UZI semi-auto carbine. These versions were officially known as the Model A and
the Model B, and they were essentially identical mechanically, except for
certain small differences, some of which were also being incorporated into the
factory SMGs at this time too. The most noticeable difference was the
arrangement of their sighting systems. On the Model A the sights are identical
to the original SMG design, in which all adjustability for windage and elevation
is accomplished by movement of the front sight elements. The rear sight is a
fixed peep, adjustable only for two range settings of 50m and 100m. Part of the
problem was not taking into account the change from a 10 inch barrel on the SMG,
to the 16 inch barrel on the semi-auto. The Model B incorporated a new sighting
system which allowed elevation adjustments on the front sight post, and windage
from the rear peep sight, in addition to the range selections. The operational
difference is that the Model B does not require any special tool to make
adjustments, whereas the Model A requires a dedicated sight tool. Also, on the
Model B, the front sling swivel rotates a full 360 degrees, while on the Model A
it cannot rotate through a full arc. One early versions of the Model A the bolt
face was also slightly different. Early imports has a full cartridge seating
bottom rim, whereas the later Model A (and all Model B guns) incorporate a
relieved lower cartridge seat face to hinder easy conversion to full-auto fire.
This became an important distinction when legally converting these guns, as
discussed below. There is a perception that the Model A was a better candidate
for conversions, as it was closer to the original SMG, and could be converted
more easily, in some cases. On a few of the very early examples of the Model A,
the blocking rail was not adequately welded, which may be the root of that bit
of MG lore.
As an aside it must be pointed out, that while all Israeli manufactured semi-auto carbines were imported by Action Arms Inc., there was also a clone of the semi-auto carbine being made by Group Industries here in the USA. Group Industries started making SMGs and when they tooled up for the semi-auto guns, of which there are a small number about, but nowhere near as many as of the Action Arms imports. And though it has never been reported that the Group semis were available in time to be receiver registered, as transferable SMG conversions prior to the 1986 making ban, many have apparently been used when installing NFA registered, conversion bolts. The design and quality of Group Industries guns rivals that of the Israeli originals, and there should be no hesitation in their employment as host guns for bolt conversions. For our purposes here we are only concerned with original Israeli-made guns, and possibly these Group Industries clones, when used as the basis for a conversion with a registered bolt. It should be noted that there were imported at different times, and by different importers, unlicensed, cheap copies of the semi-auto carbine made by Norinco in China. These poor quality guns made it in under that name of “Officers 9”, long before the semi-auto import ban, and long before the “current” rash of Norinco UZI carbine clones, imported as sporter rifles commonly seen with thumbhole, sporter style fixed stocks. Despite when (and under which name) these Chinese copies are encountered, it must be very clearly stated that they are extremely poor copies, which regard to metallurgy, fit, and finish. They are so poor as to preclude discussion here. Due to the poor timing involved, very few of the Chinese guns would seem to have been in-country and able to be registered prior to the 1986 making ban, but some may have been used for an SMG conversion with one of the many legally registered conversion bolts. Under no circumstances could this be recommended, as these guns are so poorly made as to be potentially impossible to make them function reliably with a conversion bolt installed.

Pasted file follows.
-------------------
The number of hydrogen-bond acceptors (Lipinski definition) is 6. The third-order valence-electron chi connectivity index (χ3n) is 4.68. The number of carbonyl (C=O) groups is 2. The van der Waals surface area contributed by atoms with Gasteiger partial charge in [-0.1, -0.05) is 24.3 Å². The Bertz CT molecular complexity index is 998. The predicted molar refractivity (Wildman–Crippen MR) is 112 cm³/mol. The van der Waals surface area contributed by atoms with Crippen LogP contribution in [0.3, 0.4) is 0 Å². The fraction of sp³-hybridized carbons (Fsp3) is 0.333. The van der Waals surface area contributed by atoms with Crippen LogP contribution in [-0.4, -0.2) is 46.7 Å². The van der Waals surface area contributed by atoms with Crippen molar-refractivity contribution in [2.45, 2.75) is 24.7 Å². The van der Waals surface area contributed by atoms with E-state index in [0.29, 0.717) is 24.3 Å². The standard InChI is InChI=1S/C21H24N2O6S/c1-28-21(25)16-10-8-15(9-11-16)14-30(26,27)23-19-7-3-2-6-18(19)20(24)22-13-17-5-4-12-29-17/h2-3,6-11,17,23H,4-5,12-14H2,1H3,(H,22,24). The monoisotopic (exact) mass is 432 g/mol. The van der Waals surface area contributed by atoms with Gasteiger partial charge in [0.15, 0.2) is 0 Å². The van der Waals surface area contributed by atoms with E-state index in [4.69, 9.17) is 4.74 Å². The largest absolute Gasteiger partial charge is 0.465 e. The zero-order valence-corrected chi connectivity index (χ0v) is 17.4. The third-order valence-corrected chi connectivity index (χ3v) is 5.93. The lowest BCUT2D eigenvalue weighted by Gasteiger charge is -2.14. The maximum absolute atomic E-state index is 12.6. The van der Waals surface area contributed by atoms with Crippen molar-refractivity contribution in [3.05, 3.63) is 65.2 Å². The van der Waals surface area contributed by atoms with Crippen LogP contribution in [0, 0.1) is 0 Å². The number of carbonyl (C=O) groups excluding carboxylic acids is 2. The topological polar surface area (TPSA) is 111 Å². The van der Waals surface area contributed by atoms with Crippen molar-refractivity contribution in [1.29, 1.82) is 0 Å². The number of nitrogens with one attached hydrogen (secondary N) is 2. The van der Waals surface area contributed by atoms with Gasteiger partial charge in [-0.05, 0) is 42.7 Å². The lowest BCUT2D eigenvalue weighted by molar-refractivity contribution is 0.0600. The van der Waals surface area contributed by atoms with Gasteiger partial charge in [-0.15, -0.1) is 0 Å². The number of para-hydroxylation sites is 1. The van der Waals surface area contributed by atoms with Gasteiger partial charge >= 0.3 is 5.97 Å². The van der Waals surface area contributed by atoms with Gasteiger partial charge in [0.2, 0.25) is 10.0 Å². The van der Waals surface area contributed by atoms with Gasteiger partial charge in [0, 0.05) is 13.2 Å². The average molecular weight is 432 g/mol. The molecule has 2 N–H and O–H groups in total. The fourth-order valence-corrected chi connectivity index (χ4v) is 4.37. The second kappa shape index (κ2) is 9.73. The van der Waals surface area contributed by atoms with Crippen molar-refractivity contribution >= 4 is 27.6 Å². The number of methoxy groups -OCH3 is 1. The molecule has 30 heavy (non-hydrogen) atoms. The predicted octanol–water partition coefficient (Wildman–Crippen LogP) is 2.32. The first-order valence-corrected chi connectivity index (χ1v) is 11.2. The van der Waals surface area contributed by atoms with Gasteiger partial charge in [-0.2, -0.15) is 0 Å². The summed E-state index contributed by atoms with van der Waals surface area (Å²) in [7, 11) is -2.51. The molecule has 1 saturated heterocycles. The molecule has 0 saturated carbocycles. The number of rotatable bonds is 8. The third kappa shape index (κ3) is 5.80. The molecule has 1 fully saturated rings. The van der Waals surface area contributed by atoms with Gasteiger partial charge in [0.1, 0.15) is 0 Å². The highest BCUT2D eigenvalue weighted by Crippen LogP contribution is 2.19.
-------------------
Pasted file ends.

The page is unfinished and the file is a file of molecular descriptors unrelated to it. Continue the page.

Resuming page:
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Last Modified: June 12, 2004